Pacific Union “All God’s People,” February 21, 2020 S4:E7

All God’s People S4:E7

In this week’s episode—
Stockton Teen Battling Cancer uses Make-a-Wish to Help Community; Bite Size Talks Comes to the Central California Conference; Health Tips for Coronavirus; Black History Month: Yolanda Clarke’s Story

Links to these stories on our website:

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In the Desire of Ages, Sister White wrote, “Every individual has a life distinct from all others, and an experience differing essentially from theirs. God desires that our praise shall ascend to Him, marked by our own individuality.” –Desire of Ages, page 347

#HappySabbath #AllGodsPeople

2020-02-20T18:49:32-08:00February 20th, 2020|All Gods People|

When God Calls

by Becky De Oliveira

“Anyone who withholds kindness from a friend forsakes the fear of the Almighty” (Job 6:14, NIV).

Today at church, a casual acquaintance confessed his feeling of being completely overwhelmed by the needs of others. He works in one of the “caring” professions, and his office is understaffed. He is all things to all people—and while he enjoys being useful in this way, he is lately finding the experience draining. He’s approaching burnout and doesn’t know what to do about it.

I can relate. My belief—more or less—has always been that God sends people to me. That is to say, anyone who comes within my orbit was likely sent my way because they need something that perhaps only I can—or am willing to—provide. On top of that, I am a natural people pleaser. According to Psychology Today, this means I am driven by fear of rejection and fear of failure. Yup, sounds about right.

As pathological as it may sound, this is usually a fun way to live and very rewarding. God seems to send problems I actually have the capacity to deal with. He has never sent me anyone whose problems seem insurmountable or that will threaten to bury me. And yet, I sometimes feel fed up and exhausted when people ask me for favors. This last week, a fellow student in one of my classes asked me to take notes for him since he had medical appointments and would miss two classes. Fine. No problem. Happy to do it. But then another friend asked me to read and check the APA style on her 59-page research paper. Sure. Someone else wrote to ask if I could give an opinion on an essay they’d written. An hour later I received another request—almost identical—from someone else. And then I discovered I needed to begin editing a joint paper for publication and tracking down the contributors who had not yet contributed. Before I knew it, there went my spare time over the weekend—used up reading and editing other people’s writing. This on top of the reading and editing I do for money. I do not—to be honest—even think I’m all that good at reading and editing. “Who cares what I think?” I fumed to myself as I looked at my ever-growing to-do list, made up primarily of tasks that I do not super enjoy, and thinking about how there are some people who watch TV on Saturday nights, people who make popcorn.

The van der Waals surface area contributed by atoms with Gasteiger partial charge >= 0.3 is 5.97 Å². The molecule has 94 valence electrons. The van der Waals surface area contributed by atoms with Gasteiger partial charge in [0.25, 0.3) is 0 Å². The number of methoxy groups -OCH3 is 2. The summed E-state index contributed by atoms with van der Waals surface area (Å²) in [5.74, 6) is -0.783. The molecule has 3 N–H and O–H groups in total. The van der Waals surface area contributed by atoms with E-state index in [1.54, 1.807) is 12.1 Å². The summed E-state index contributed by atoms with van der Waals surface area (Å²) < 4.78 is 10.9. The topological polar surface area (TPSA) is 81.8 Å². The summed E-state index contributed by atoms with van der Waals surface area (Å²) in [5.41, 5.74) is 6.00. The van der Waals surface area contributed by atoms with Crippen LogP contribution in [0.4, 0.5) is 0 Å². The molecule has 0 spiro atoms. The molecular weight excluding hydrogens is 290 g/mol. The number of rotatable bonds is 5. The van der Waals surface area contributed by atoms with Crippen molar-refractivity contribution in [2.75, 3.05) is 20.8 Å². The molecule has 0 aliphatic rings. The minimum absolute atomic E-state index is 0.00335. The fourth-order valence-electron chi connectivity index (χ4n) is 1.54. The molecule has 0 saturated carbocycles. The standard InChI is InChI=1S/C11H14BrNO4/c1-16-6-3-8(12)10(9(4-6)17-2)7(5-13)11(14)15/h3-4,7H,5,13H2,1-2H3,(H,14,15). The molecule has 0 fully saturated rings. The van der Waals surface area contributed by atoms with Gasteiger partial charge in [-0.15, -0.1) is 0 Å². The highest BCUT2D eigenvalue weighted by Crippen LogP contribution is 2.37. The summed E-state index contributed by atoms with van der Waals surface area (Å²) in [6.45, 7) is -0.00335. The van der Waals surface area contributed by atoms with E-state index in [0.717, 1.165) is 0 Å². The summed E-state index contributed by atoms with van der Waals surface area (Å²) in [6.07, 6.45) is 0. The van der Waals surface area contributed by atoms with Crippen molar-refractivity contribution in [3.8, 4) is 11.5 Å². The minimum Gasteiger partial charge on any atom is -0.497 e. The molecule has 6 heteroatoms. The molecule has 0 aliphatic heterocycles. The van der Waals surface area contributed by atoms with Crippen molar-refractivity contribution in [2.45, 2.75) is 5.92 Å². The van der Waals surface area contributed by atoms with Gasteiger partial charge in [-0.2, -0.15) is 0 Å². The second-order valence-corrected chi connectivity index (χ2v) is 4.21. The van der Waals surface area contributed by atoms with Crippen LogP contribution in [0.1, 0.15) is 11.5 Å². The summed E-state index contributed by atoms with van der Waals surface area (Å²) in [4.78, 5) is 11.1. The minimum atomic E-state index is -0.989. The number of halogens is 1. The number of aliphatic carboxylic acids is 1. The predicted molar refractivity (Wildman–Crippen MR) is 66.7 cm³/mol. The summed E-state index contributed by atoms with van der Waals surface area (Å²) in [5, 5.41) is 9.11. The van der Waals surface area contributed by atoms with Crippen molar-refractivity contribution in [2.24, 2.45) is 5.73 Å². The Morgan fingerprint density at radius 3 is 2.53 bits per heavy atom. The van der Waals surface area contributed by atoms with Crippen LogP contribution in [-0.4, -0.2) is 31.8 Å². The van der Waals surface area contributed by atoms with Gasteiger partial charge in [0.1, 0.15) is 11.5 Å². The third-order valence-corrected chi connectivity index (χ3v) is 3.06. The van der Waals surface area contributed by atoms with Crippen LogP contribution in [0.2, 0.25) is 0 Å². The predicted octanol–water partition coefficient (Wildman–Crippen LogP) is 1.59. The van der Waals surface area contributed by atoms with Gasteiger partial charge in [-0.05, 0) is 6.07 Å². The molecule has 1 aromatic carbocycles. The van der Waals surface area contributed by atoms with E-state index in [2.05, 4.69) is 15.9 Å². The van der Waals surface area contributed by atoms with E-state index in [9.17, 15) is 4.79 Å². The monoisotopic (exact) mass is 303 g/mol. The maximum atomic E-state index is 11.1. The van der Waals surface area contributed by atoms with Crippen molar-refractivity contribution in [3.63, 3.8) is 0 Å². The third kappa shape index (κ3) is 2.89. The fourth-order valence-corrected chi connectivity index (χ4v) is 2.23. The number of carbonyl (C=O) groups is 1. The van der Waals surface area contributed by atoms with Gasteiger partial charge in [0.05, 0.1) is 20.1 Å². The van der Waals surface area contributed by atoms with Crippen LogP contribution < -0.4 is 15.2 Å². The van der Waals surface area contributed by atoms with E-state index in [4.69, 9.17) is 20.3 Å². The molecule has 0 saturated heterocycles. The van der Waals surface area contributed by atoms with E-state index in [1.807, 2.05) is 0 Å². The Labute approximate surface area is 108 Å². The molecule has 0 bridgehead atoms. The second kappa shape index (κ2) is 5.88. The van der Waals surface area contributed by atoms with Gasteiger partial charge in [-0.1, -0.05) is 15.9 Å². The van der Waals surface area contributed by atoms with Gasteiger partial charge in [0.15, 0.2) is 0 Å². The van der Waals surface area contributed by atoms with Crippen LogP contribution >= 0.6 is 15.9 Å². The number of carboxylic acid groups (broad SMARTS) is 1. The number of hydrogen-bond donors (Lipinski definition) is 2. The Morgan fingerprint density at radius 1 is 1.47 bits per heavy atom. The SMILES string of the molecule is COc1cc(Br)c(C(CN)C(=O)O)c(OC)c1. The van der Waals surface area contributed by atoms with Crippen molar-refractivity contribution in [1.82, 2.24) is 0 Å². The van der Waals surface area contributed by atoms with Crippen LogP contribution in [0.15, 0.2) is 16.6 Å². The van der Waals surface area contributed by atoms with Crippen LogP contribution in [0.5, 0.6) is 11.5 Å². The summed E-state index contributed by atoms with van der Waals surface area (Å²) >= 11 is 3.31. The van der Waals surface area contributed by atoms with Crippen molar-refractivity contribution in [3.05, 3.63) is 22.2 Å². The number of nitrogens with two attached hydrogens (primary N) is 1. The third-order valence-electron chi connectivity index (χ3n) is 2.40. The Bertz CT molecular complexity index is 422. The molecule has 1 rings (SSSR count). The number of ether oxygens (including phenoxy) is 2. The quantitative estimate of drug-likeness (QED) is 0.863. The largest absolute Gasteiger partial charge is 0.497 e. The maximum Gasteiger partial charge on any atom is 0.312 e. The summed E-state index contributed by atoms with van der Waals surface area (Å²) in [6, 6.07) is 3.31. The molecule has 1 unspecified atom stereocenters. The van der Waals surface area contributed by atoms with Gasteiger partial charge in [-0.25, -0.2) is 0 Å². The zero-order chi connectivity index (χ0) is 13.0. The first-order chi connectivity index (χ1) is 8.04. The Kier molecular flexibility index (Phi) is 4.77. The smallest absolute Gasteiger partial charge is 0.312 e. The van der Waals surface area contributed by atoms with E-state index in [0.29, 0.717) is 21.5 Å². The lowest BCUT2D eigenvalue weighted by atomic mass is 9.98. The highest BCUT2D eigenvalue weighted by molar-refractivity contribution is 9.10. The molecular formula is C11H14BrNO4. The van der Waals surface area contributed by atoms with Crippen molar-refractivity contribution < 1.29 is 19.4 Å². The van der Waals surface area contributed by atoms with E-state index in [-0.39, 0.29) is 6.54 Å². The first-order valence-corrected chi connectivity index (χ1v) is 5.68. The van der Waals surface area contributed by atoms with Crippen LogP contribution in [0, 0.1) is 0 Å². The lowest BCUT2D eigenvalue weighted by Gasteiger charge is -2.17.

I had recently begun to put my foot down on requests for my time. I had a firm policy and I enforced it for a few weeks. (This must have been a short-lived New Year’s Resolution.) I do things for only one of three reasons, I told myself: 1) Money to pay for my son’s college tuition, 2) Professional growth, or 3) Because I really want to do it. It’s ideal if the task in question ticks all three boxes, and really, it should knock off at least two of them. I’ve said “no” to a few friends in recent weeks and even felt proud of myself for creating boundaries and sticking to them. But then here I am, fallen off the wagon. I said “yes” to all these recent requests even though I have a growing backlog of my own work that never seems to get any smaller. Even though not a single one of the tasks fulfils even one of my requirements. There’s nothing in doing this work for me—except, of course, that warm glowing feeling, that sense of having achieved some kind of purpose in the world. There’s that.

So here I am, taking a break from all the editing, to compose a blog about finding balance. Is there anyone who gets this right? Well, me—some of the time and only through God’s enormous grace. Even as I type these words, I find myself growing stronger. I remind myself how honored I feel that people choose to ask me for help, what a privilege it is to have another person care what I think, actively seek my opinion and guidance. I know these thoughts are God, whispering in my ear. He’s saying, “You have asked to be of use in this world. Right now, this is all I’m asking of you. Read a few pieces of paper. Respond with a mix of warm affirmation and constructive criticism. What else do you have going on?” And really, nothing. It’s been a long time since I’ve cared much about TV. And nothing’s stopping me from making some popcorn and having a little editing party. Thank you, God, for speaking into my life. Again.